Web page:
You will not believe what happened last Tuesday on “Rizzoli & Isles.” Boston Homicide found the body of a drug addict crumpled on the floor of her apartment, with an envelope full of cash in the dresser. An autopsy by Chief Medical Examiner Maura Isles revealed something bizarre: the woman’s stomach contained four balloons filled with cocaine, each with a tiny slit near the neck. It turns out the woman had ingested these balloons — as drug traffickers sometimes do — not knowing they were rigged to leak all the drugs into her system at once, causing a massive overdose.
On top of that, a fifth balloon in her tummy contained a watch belonging to Detective Jane Rizzoli and set to 5:26. As it turns out, the victim’s anonymous killer had hired this woman to torch Rizzoli’s apartment. And then he murdered the hired arsonist to send a taunting message from Matthew 5:26 to his nemesis — “You will not get out until you have paid the last penny.” Connecting the dots, our heroes uncover a plot against Rizzoli’s life that ends in a shocking Season six finale. I, for one, was so shocked I had to lie down.
Fictional murders are awfully complicated these days, and it’s easy to understand why. After almost 200 years of detective stories, and 60 years of TV police dramas, murderers are running out of new ways to bump off their victims. It must be tough to be a crime writing team trying to brainstorm a new MO in 2015.
“I got one. Let’s have the killer drug a victim and seal him up behind a brick wall while he’s still alive.” Nope, Edgar Allan Poe already used that. “OK, why not stab someone in the shower while wearing an old lady’s wig?” Rats, Hitchcock got there first. “Well, what if the killer is a judge who frames another person and then presides over the murder trial?” Sorry — that was the pilot episode of “Matlock.” “Yeah, yeah, but how about this? Let’s have a guy witness a murder on a quiet street. But when he comes back with police the next day, not only has the body disappeared, but the whole street is gone.” No can do. That happened on “Blacke’s Magic.”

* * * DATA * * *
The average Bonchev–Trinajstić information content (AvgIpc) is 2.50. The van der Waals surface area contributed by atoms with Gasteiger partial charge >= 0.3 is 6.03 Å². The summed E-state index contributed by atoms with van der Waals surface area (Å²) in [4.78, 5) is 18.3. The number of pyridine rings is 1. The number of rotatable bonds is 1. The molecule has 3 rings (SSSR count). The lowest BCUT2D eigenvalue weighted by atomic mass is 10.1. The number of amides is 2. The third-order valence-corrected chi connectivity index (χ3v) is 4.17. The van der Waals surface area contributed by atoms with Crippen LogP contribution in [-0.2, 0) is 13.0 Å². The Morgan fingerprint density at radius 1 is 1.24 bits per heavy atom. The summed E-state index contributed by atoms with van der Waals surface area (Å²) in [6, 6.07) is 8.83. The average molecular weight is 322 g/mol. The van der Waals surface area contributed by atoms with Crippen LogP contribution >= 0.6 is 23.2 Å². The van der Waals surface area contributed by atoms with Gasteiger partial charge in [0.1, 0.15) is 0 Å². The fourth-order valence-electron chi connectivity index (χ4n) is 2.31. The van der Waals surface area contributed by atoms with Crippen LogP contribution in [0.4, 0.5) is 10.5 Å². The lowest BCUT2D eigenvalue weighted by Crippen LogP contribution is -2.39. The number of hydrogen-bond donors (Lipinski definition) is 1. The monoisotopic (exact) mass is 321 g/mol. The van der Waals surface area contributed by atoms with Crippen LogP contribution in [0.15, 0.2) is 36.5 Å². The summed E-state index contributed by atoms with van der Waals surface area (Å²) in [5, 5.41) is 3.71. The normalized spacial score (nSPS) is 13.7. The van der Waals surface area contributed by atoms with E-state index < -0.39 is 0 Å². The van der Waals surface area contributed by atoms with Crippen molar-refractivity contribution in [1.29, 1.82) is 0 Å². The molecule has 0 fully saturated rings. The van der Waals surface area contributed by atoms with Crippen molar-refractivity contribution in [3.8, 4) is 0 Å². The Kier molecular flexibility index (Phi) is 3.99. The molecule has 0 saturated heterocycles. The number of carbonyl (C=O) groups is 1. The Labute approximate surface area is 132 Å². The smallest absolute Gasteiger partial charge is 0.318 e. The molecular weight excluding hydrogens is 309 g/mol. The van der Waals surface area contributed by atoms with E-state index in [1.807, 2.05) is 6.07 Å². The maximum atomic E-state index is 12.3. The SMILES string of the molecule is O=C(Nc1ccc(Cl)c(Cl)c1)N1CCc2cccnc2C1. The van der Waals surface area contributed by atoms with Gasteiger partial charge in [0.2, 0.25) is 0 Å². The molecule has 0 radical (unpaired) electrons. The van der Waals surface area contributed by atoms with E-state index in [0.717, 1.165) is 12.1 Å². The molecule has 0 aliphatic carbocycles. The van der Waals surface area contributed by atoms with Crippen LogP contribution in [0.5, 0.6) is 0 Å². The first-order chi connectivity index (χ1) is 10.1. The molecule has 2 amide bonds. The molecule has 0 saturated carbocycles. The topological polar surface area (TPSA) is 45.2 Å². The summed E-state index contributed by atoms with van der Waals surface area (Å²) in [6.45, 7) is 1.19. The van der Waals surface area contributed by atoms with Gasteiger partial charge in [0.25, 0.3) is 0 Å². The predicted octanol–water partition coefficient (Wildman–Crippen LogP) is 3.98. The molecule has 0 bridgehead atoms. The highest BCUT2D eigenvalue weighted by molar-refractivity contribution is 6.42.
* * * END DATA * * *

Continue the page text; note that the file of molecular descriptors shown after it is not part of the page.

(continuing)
“Blacke’s what?” you say. Oh, how soon we forget. My favorite crime drama of all time aired on network TV in 1986, featuring Hal Linden as Alexander Blacke, a magician with a knack for solving murders. Harry Morgan played his father, a carnival con-artist and master of disguise. Together this crime-solving team was unstoppable. That is, until NBC pulled the plug after only 13 episodes. I was crushed. At age 14, I was far too young to have this sort of thing happen to me. Older readers will of course remember Hal Linden as “Barney Miller” and Harry Morgan as Colonel Sherman Potter on “M*A*S*H.” Younger readers probably stopped reading this paragraph at “network TV.”
One thing is for sure: murder used to be a whole lot easier. Without the need to one-up the latest police drama, primitive dealers in death could afford to keep things simple. Exhibit A: Just a few months ago, paleontologists poking around in Northern Spain found what they believe to be the earliest-known evidence of a murder. A 400,000-year-old skeleton turned up with a crack in his skull that is consistent with being struck by a blunt weapon. A British researcher helpfully deduced from this crime scene that “murder is a very ancient human behavior.” Granted, he could have also deduced this from Genesis 4, but with so many current studies coming out in “Paleontology Today,” it’s hard to find time to read the classics.
Unfortunately for detectives, this prehistoric murder case has gone very cold. A trace of bank records on a nearby cave wall found no large deposits or withdrawals by anyone matching the description of the deceased. As far as the time of death, the best the coroner could estimate is “Sometime B.C.” Blood samples near the body have revealed a tantalizing DNA match to one “Grog the Skull Crusher,” but his status as a Neanderthal gives him an unshakable alibi. An autopsy was even conducted to examine the contents of the victim’s last meal, but residue from an Egg McMuffin suggests that someone may have tampered with the crime scene. Sadly, the last known witness died in the Paleolithic era, having gone to her grave insisting, “I ain’t seen nuthin.”
It may be a long winter in the Homicide lab. Where’s Ben Matlock when you need him?